Tuesday, April 11, 2006

com 495

i began class today by showing pictures of the huge marches that had taken place in dallas and in los angeles. we meet in a pretty cool computer lab and i can project images from my computer to a large screen (about 8 feet by 8 feet) on the wall. i asked students to get out of their seats and approach the screen for a better look. i wanted them to see what a half a million people look like.

today, we mostly discussed "underground channels," chapter two from todd gitlin's the sixties. the chapter suggests that seeds for what was to become the sixties can be seen in some elements of fifties culture. gitlin focuses on three things: movies, comics, and music. the discussion was really great and all of us were thinking on all cylindars. we could have used way more time on this chapter. we discussed the fact that gitlin's perspective is gendered -- mostly male and mostly white. and then we talked about adding new stories and new voices and new heroes to our collective history.

on wednesday, we're going to try to build two wiki entries - two biographies. rosa parks and allen ginsberg. those two, and especially those two together, immediately illuminate issues of race, of gender, of sexuality, of religion, of nationality. plus, they illuminate individual courage and collective tenacity. i have no idea what the students will build on wednesday and i can't wait.

today, a student asked if she could bring her mother to class. so, about 3 or 4 minutes before class began, i entered the classroom and asked the students who were already there, about 15-20, "hey, is it cool if one of your fellow student's mom attends class today?" everyone said, "yeah." i'm psyched that a student wanted to bring her mom to class.


At 4/11/2006 5:19 AM, Blogger jeremy said...

underground, word of mouth, republic of letters type channels existed before though.... i tend to think that a key point of the 60's social movements is that television started showing something very close to reality in the news. there was a new journalism and a new type of and generation of journalists presenting the world in a way that hadn't been done before on television. i tend to think that the prior constitution of the the mass audience of television allowed and even thus encouraged the concretization of the underground, and when television reporting changed in the 60's, along with the population of youth, this caused a metaphorical explosion and the new social movments. media enabling mass movements, and specifically tv enabling them, isn't that new of an idea. there is a nice paragraph or two about it in the book 1968.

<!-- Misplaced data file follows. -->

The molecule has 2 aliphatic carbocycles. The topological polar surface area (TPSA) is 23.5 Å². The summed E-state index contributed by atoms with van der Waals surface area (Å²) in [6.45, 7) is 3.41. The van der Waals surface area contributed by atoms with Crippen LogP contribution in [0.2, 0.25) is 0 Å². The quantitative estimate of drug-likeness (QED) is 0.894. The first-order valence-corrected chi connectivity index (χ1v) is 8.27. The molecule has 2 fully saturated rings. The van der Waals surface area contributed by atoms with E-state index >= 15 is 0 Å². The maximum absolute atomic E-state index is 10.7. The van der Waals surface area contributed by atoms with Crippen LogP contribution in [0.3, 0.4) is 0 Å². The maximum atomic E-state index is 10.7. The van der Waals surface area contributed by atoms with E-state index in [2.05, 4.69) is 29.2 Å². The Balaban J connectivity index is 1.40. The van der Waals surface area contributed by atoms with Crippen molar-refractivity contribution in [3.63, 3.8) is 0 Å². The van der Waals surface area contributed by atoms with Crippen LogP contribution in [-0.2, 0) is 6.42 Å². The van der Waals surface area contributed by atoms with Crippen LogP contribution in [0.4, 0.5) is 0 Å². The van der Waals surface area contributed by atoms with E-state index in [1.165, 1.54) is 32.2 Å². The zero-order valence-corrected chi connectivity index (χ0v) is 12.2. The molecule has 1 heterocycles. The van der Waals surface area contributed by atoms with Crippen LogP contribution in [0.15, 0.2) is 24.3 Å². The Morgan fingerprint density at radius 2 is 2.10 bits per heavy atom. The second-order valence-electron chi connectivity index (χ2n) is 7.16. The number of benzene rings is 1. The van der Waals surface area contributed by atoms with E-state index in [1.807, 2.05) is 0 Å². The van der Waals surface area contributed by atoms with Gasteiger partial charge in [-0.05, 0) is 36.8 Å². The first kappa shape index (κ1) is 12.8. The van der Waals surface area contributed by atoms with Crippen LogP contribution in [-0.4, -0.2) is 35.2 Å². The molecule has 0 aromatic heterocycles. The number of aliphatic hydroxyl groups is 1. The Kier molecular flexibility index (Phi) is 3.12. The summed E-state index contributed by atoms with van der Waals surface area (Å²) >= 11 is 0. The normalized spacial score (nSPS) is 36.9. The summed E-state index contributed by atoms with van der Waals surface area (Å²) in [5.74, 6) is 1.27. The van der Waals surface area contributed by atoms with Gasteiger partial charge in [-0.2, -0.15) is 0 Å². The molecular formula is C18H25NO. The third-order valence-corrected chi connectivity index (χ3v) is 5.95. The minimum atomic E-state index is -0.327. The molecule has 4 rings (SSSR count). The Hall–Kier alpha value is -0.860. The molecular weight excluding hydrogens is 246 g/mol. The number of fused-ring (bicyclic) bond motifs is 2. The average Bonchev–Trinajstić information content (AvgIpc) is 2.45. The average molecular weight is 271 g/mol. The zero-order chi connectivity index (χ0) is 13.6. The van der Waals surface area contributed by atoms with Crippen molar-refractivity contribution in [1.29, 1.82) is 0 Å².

At 4/11/2006 1:27 PM, Anonymous david silver said...

yeah, i hear ya jeremy - good point. i think what i (and gitlin) was trying to do is to suggest that the sixties (whatever that means!) didn't begin on january 1, 1960. rather, it sort of crept up through various veins - from the 1950s, from war years, from times of slavery, from times of genocide, etc. but, in a 10-week course on something as complext as the 1960s, we had to begin somewhere and that was the 1950s and movies, comics, and music. but i hear ya!

At 4/11/2006 7:46 PM, Blogger kq said...


ho hum on mrs. parks.

have them wiki on claudette colvin, the teenager who preceeded her in the movement's work that summer, but who got pregnant along the way. or on highlander folk school where mrs. parks and others learned the possibilities of radical work from union organizers and activists.

and get them to look at the NARA.gov files on the parks case. there's lots of good data and primary sources on-line to get them looking around at african american freedom struggles beyond the iconic figures and cast of characters.

and by the way, i want you to know i had absolutely nothing to do with proof's shooting. R.I.P. much love much respect: D12 i mean D11.

At 4/12/2006 7:26 PM, Anonymous Anonymous said...

Are you going to discuss the ways in which the Right have learned from the 60's?

At 4/13/2006 9:36 AM, Anonymous david silver said...

Are you going to discuss the ways in which the Right have learned from the 60's?

sounds like an interesting and relevant topic. a lot of what we discuss depends on the students and the directions they take the conversations. if we were to explore this topic, do you have any readings to suggest?

At 4/13/2006 1:45 PM, Blogger Derek Baird said...

Another good student resource is MemoryArchive, the encyclopedia of memories.

Students can go there and read first person perspectives/narratives on the events that shaped history. And they can also contribute their own memories to the archive.

In this example, a MemoryArchive participant shares his experience hearing Dr. King speak at the 1963 March on Washington, D.C.

Sounds like an excellent course!



At 4/18/2006 12:09 AM, Anonymous Anonymous said...

Chapters 4 and 5 of Suburan Warriors talk about the lead-up to and aftermath of Goldwater's loss in 1964 and the direction the GOP went afterwards...you can talk about the obvious stuff like the famous anti-Goldwater ad that the LBJ campaign ran, the JFK-Nixon debates in 1960. But also grass-roots activism (anti-choice movement), the positioning of conservative Christians as being a persecuted segment of society, being able to control and frame the national discourse through language and media (cf George Lakoff). I think it would be cool because it connects what happened in the 60's to what's happening today. Also, have you checked out the doc The Power of Nightmares which traces roots of the war on terror from the immediate post-WW2 era to now.


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